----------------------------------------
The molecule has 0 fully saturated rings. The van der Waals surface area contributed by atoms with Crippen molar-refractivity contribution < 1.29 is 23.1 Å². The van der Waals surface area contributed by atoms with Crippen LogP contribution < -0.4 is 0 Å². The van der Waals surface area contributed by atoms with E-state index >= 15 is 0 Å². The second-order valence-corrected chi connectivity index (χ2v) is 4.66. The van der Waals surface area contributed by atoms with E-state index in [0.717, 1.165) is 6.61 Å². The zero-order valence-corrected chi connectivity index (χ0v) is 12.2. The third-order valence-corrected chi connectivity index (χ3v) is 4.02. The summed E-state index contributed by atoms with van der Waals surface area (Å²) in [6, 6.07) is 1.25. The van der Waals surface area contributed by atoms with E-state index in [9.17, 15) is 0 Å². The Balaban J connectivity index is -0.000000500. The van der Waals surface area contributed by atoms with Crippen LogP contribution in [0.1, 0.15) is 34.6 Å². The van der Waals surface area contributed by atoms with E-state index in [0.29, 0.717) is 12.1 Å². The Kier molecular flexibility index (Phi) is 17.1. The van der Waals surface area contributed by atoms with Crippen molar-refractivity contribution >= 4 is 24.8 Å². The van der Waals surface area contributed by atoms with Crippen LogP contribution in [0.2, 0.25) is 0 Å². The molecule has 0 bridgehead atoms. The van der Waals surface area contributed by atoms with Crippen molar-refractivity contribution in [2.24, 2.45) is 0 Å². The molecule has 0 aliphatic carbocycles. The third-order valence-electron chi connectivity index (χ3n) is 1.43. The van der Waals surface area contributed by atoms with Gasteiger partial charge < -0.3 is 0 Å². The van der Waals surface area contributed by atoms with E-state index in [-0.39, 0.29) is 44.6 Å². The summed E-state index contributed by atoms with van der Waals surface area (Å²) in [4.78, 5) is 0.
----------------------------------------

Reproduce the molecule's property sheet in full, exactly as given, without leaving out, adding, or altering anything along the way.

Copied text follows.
The molecule has 0 fully saturated rings. The van der Waals surface area contributed by atoms with Crippen molar-refractivity contribution < 1.29 is 23.1 Å². The van der Waals surface area contributed by atoms with Crippen LogP contribution < -0.4 is 0 Å². The van der Waals surface area contributed by atoms with E-state index >= 15 is 0 Å². The second-order valence-corrected chi connectivity index (χ2v) is 4.66. The van der Waals surface area contributed by atoms with E-state index in [0.717, 1.165) is 6.61 Å². The zero-order valence-corrected chi connectivity index (χ0v) is 12.2. The third-order valence-corrected chi connectivity index (χ3v) is 4.02. The summed E-state index contributed by atoms with van der Waals surface area (Å²) in [6, 6.07) is 1.25. The van der Waals surface area contributed by atoms with E-state index in [9.17, 15) is 0 Å². The Balaban J connectivity index is -0.000000500. The van der Waals surface area contributed by atoms with Crippen LogP contribution in [0.1, 0.15) is 34.6 Å². The van der Waals surface area contributed by atoms with E-state index in [0.29, 0.717) is 12.1 Å². The Kier molecular flexibility index (Phi) is 17.1. The van der Waals surface area contributed by atoms with Crippen molar-refractivity contribution >= 4 is 24.8 Å². The van der Waals surface area contributed by atoms with Crippen LogP contribution in [0.2, 0.25) is 0 Å². The molecule has 0 bridgehead atoms. The van der Waals surface area contributed by atoms with Crippen molar-refractivity contribution in [2.24, 2.45) is 0 Å². The molecule has 0 aliphatic carbocycles. The third-order valence-electron chi connectivity index (χ3n) is 1.43. The van der Waals surface area contributed by atoms with Gasteiger partial charge < -0.3 is 0 Å². The van der Waals surface area contributed by atoms with E-state index in [-0.39, 0.29) is 44.6 Å². The summed E-state index contributed by atoms with van der Waals surface area (Å²) in [4.78, 5) is 0.